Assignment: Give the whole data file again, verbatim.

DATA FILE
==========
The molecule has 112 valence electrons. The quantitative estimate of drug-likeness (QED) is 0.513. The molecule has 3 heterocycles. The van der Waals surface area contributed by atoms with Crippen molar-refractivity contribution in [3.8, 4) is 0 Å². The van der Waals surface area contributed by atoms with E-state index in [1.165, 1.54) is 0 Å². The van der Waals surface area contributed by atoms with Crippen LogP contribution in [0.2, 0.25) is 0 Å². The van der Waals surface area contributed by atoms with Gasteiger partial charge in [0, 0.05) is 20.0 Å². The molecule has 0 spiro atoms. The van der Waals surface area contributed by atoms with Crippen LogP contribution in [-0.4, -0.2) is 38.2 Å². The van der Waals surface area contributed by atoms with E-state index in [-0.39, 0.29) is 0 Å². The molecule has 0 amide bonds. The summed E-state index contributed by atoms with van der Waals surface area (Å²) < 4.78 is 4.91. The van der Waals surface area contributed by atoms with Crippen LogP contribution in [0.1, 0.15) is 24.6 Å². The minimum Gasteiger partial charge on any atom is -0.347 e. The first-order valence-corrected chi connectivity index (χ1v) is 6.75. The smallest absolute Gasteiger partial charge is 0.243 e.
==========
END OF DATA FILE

The molecule has 112 valence electrons. The quantitative estimate of drug-likeness (QED) is 0.513. The molecule has 3 heterocycles. The van der Waals surface area contributed by atoms with Crippen molar-refractivity contribution in [3.8, 4) is 0 Å². The van der Waals surface area contributed by atoms with E-state index in [1.165, 1.54) is 0 Å². The van der Waals surface area contributed by atoms with Crippen LogP contribution in [0.2, 0.25) is 0 Å². The van der Waals surface area contributed by atoms with Gasteiger partial charge in [0, 0.05) is 20.0 Å². The molecule has 0 spiro atoms. The van der Waals surface area contributed by atoms with Crippen LogP contribution in [-0.4, -0.2) is 38.2 Å². The van der Waals surface area contributed by atoms with E-state index in [-0.39, 0.29) is 0 Å². The molecule has 0 amide bonds. The summed E-state index contributed by atoms with van der Waals surface area (Å²) < 4.78 is 4.91. The van der Waals surface area contributed by atoms with Crippen LogP contribution in [0.1, 0.15) is 24.6 Å². The minimum Gasteiger partial charge on any atom is -0.347 e. The first-order valence-corrected chi connectivity index (χ1v) is 6.75. The smallest absolute Gasteiger partial charge is 0.243 e.